Ten years later we're standing back in front of the tree three days after we celebrated our anniversary alone, at home, all four of our children away at Oma's house. We grilled grass fed steaks and roasted asparagus and got tipsy while talking about truth, lies, fiction, and gratitude. I was convinced that every thought needed to be revisited. It all felt real and raw and beautiful, and I couldn't believe how happy I was to be sitting on a screened-in porch in late April with the man I married ten years before.

It feels like it was yesterday. It feels like it has been an eternity.

Monday, April 27, 2015

Watching and Waiting

I spend so much time staring at their backs, small backs with sloping shoulders that will transform one of these days. My sons' shoulders will broaden. My daughters' waists will narrow.

I spend so much time watching them lead the way as I trail behind. They crash into waves or wade into still water. They take off on their bikes or tumble down the neighborhood hills.  They are always leaving.

Sometimes, they turn around to see if I'm watching, following. Our eyes meet. Sometimes they are grateful to know I am there. Sometimes, they wish for me to turn around, to leave them to their adventures.

I think of all the times to come. I will watch their backs peeking from behind the driver's seat . I will watch their backs fade into anonymity at crowded airports. I will watch as they walk down the isle.


My back, however, will always remain a mystery to them. I will always be somewhere behind, waiting for their returns, which will one day turn to visits, waiting for our eyes to meet once again.


Saturday, April 25, 2015

Last Weekend We // So Much Family

By early Sunday evening, I was looking forward to Monday. The weekend wore me out. It was full of people I love, but it was also busy and exhausting. We had a birthday dinner for my mom on Friday evening, and then I went to visit my aunt on Saturday, and on Sunday my granddad and another aunt came over for dinner after they went and saw my dad's most recent play.  All good things, but it made for a lot of house cleaning and meal preparing, plus a good amount of driving.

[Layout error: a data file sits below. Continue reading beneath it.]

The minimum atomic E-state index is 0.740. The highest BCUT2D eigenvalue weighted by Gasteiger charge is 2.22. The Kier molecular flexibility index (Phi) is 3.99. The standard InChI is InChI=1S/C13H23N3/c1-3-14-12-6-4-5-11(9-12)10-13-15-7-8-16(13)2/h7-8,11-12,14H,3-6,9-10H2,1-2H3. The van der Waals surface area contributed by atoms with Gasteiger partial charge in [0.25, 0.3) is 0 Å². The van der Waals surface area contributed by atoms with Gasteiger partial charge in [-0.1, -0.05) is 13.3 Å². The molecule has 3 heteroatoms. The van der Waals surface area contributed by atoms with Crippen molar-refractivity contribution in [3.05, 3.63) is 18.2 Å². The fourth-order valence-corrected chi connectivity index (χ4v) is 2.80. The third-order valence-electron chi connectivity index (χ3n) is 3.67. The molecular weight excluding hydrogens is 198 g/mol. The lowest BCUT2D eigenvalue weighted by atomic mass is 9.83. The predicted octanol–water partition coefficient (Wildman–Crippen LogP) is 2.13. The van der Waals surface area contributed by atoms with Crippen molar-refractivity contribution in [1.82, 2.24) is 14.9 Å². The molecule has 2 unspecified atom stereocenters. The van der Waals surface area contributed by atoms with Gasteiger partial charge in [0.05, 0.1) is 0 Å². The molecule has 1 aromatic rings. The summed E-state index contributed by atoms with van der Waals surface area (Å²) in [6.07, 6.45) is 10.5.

I grew up with a full house, and so it seems only natural to fill my house now. On Friday, everyone came over to my house for my mom's birthday dinner, and there are certainly a lot of us, and the numbers are growing. Over the course of the night five of my parents' six kids came over, with four significant others. There were four grandkids running around or being passed around, plus my dad before he had to leave for curtain call. By the end of summer there will be another grandbaby, and in the next few years, who knows how many more might join our ranks. 

Among all these people there are hurt feelings and miscommunications and messes, both physical and emotional.  It's damn near impossible to not be worried about one of them at any given time. But it must be pretty obvious that I think the big family drama is worth the price I pay, otherwise, I should probably have stopped having babies a couple of kids ago. 



Thursday, April 23, 2015

Mid-Week Hangs

If your friends from New York come to visit your Podunk town, there's no point in trying to wine and dine them because the only decent restaurant around proudly displays a portrait of Ronald Regan AND a Republicans Playing Poker print. Besides, the wines and dines are better in the city anyway.

All you can offer is the things the city can't give: rope swings, grilled food, bonfires, and driftwood forts. And you can spend aimless hours puttering among the yard and porch and beach.  You can watch your kids teach them the beauty of Crossy Roads, and you can discover the joy of iPhone slo-mo video together. You can drink lots of cheap coffee, and you can sing along to the soundtrack of your friendship. But beware: You will likely drink too much and sleep too little.